John was 40 when his relationship broke down. He had been with his partner for 15 years and they had bought a house together, but it didn’t work out.
He carried on with life, working for the insurance company he had worked at for decades, seeing friends and family – but he felt like something was missing.
Then one night, six years later, he was flicking through the TV channels and landed on a programme about single women adopting children.
“It just sparked my interest, really,” he explained.
“I had always thought I’d be a dad. But I thought it would happen naturally really, but time went on and I had been single for a few years.
“I started to feel like, ‘I’m 46 now, time’s ticking on a bit, if I want to be a dad it’s now or never’.”
He is one of a growing number of men embarking on fatherhood alone.
John, who adopted before the pandemic, phoned his local adoption services department, the Vale, Valley and Cardiff Adoption Service.
After a three-day “warts and all” training course, John decided adoption was the route for him.
But social services were concerned he might not have enough experience with children, so for six months he volunteered to mentor a teenager.
“After that we got back into the process – every fortnight or three weeks I had a meeting with my social worker who went through lots of scenarios with me: ‘What would you do if this happened? What would you do if that happened?’,” John recalled.
“He met my ex-partner and my other family members to find out more about me and see if it was a solid environment I could provide.”
In 2011, after a three-year process, John was approved by an adoption panel, who decide whether potential adopters are suitable. The next week his social worker came round.
“I went into the kitchen to make a cup of tea, by the time I came back into the lounge he had four photos of boys laid out on the table for me to look at and said ‘do any of these strike your interest?’
“Immediately one stood out to me – he is now my son.”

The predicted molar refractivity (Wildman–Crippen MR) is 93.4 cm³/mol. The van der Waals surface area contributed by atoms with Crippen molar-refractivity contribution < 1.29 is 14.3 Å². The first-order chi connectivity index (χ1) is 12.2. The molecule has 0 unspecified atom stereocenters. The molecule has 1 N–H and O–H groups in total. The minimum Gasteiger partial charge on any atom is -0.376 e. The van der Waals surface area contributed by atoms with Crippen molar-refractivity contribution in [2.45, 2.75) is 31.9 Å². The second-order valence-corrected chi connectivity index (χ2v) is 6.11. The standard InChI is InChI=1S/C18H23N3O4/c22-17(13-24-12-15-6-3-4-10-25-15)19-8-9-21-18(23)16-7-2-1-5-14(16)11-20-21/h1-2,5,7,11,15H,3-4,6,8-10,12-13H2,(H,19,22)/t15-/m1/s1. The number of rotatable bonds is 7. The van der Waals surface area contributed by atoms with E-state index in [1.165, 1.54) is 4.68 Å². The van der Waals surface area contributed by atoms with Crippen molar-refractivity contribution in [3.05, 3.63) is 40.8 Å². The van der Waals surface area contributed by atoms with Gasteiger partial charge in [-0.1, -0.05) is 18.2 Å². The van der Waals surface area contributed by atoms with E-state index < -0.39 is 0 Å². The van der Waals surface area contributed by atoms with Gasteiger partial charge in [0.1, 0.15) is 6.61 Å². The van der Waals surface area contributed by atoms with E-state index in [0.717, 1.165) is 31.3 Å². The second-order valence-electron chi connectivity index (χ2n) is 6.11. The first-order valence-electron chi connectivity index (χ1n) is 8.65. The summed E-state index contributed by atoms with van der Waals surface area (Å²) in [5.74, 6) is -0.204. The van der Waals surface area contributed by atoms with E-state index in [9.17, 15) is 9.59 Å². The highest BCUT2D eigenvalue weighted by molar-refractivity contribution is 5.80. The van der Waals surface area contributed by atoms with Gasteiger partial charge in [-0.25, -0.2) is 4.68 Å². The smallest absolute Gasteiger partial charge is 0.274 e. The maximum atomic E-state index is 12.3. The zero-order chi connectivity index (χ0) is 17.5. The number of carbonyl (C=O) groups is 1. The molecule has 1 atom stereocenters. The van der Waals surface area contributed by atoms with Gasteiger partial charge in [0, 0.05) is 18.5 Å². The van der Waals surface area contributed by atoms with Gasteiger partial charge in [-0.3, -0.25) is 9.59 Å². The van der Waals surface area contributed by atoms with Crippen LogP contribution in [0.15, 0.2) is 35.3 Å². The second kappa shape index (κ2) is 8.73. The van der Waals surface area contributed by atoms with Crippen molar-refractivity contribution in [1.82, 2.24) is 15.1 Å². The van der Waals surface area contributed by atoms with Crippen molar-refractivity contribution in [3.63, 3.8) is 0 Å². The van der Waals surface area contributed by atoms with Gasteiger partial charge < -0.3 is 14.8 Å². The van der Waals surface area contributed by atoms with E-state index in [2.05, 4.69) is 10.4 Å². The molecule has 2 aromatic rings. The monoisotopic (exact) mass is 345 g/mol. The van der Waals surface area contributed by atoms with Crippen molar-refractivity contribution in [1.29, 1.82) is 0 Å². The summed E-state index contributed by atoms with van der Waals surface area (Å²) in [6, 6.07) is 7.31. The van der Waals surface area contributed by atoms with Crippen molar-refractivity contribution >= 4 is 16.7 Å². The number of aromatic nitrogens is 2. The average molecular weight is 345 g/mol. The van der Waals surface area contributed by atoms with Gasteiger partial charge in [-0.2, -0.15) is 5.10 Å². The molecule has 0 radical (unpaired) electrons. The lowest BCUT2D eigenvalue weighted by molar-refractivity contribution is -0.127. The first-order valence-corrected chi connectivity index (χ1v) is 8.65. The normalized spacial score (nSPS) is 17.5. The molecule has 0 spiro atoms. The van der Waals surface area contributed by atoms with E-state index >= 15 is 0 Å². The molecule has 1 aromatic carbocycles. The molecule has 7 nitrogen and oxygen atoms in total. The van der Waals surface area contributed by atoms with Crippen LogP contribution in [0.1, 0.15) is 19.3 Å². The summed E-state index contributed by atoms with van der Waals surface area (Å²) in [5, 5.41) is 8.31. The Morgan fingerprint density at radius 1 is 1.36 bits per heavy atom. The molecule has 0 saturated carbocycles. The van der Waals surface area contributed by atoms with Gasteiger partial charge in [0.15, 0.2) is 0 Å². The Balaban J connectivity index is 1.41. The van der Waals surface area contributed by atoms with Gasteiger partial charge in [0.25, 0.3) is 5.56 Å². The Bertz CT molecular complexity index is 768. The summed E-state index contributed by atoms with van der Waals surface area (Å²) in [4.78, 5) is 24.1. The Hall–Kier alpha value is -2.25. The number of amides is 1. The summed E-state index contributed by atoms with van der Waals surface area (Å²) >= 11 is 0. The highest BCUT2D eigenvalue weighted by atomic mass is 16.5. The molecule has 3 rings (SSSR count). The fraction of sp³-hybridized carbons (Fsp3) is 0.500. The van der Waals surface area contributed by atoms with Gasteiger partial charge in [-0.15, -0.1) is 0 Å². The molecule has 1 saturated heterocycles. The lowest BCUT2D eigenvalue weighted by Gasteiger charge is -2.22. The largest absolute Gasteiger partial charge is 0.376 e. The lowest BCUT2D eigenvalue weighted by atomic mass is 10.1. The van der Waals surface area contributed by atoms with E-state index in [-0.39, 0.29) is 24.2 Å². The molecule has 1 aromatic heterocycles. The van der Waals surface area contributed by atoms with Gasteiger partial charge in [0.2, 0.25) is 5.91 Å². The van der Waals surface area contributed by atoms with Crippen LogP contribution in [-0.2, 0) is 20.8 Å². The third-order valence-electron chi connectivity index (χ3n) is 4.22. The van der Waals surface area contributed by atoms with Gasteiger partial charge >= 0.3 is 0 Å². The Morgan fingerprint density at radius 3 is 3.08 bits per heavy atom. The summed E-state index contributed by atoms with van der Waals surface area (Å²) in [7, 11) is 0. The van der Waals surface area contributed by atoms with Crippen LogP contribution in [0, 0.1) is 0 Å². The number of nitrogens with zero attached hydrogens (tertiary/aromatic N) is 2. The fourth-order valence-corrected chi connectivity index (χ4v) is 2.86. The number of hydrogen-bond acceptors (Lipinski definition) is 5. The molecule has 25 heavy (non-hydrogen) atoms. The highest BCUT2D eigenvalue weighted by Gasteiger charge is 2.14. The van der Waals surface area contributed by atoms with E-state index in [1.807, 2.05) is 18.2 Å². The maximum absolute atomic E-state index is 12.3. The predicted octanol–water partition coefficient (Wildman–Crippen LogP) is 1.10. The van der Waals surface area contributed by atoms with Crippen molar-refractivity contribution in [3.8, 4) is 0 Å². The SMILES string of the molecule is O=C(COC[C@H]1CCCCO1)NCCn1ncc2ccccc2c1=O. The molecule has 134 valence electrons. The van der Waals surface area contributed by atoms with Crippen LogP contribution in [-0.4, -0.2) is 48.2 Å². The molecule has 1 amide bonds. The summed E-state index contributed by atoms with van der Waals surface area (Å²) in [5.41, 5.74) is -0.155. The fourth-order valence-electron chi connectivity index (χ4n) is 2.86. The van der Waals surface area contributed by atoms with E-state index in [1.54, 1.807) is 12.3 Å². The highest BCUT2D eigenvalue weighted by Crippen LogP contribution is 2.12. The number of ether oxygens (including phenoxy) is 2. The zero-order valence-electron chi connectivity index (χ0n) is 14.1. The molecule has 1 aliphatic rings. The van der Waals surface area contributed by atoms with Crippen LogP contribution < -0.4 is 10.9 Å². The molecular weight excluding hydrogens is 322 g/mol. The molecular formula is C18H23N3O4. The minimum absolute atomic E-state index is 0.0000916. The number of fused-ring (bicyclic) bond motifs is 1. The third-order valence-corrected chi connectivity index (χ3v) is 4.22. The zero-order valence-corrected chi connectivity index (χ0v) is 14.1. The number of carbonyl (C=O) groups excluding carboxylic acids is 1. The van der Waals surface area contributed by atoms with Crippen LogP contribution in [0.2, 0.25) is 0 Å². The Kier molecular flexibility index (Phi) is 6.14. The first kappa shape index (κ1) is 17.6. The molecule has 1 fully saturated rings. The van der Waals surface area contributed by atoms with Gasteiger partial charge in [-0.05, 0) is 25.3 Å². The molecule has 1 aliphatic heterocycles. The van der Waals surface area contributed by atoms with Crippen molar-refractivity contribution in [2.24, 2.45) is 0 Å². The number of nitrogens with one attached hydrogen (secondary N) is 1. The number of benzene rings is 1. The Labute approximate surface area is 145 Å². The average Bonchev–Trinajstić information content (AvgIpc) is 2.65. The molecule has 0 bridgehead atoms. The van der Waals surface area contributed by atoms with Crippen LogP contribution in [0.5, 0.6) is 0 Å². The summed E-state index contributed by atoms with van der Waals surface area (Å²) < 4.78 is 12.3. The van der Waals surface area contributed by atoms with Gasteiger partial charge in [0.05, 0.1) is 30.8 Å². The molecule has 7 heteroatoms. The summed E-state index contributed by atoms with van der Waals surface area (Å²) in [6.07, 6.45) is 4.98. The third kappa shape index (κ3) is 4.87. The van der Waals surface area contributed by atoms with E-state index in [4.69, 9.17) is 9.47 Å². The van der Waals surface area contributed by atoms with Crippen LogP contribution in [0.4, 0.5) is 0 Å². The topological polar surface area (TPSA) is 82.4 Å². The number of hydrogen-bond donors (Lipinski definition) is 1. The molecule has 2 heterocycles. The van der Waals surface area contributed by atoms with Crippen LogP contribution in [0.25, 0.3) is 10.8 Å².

John said he found it difficult to describe the feeling to someone who had not been through the adoption process, but said it was “like when you’re looking for a house and you walk into a house, and you get the feeling that this is the house you want”.
“It’s not a great comparison but that’s the nearest I can get to it,” he added.
The photograph John had settled upon was of six-year-old Chris, not his real name, who had been with foster carers for 18 months after being put up for adoption because of concerns he was not being looked after properly.
John met Chris’s social worker, then his foster mother and finally – five months later – Chris himself.
“Ten days later he had moved in with me. And that was it,” John said.
Overnight John had become a dad – and he said it was a big change for both of them.
“It was a bit of a culture shock. You go from being on your own for a certain amount of time and all of a sudden you’ve got someone there to look after.
“On the first night everything was fine, quite exciting and everything. But on the second evening he went to bed and was crying and he was like, ‘I don’t like it, I want to go back’.
“My heart sank, I was like ‘what do I do, what do I do?'”
Unable to get hold of his social worker that night, John struggled to sleep, worrying whether this was the right thing for Chris.
But the next morning, his social worker called him back.
“He said ‘it’s fine, it’s just a normal reaction, just carry on and see how things go’. And after that he was fine.”
Interest in adoption has gone up “significantly” during the coronavirus pandemic, according to Suzanne Griffiths, of Wales’ National Adoption Service.
The service had around 250 more enquiries in the first six months of 2020-2021 compared to the same period in 2019-2020 – an increase of more than a quarter.
“Families have had time to think about what’s important to them and we believe that’s influenced the increase in interest,” she said.
Although very few single men adopt each year – the numbers are in “single figures” in Wales – she said there had been a bit more interest in the last two years.
She added: “Some of the traditional stereotypes about the role of women being mothers, care-givers and the people that look after children are changing.”
Nine years on, Chris is now a teenager and John says they are a tight family unit.
“It’s great for me because I’ve been a dad and that’s what I wanted.
“And it’s great for him because I’ve given him a better opportunity than he would have had.
“It’s given me a purpose really, I suppose.
“I just want him to be the best he can be really. What I’m looking for, for him, is to be a good person and to do the best he can with his life and I’ve played a small part in helping him have a better life than he would have maybe.
“He’d probably say I’m a good dad, apart from banning him from his Xbox and making him do his school work.
“But that’s just normal teenage boys isn’t it? That’s what he is. He’s not an adopted boy of mine, he’s a normal teenage son.”
Watch Wales Live on BBC One Wales at 22:35 GMT on Wednesday and on the BBC iPlayer.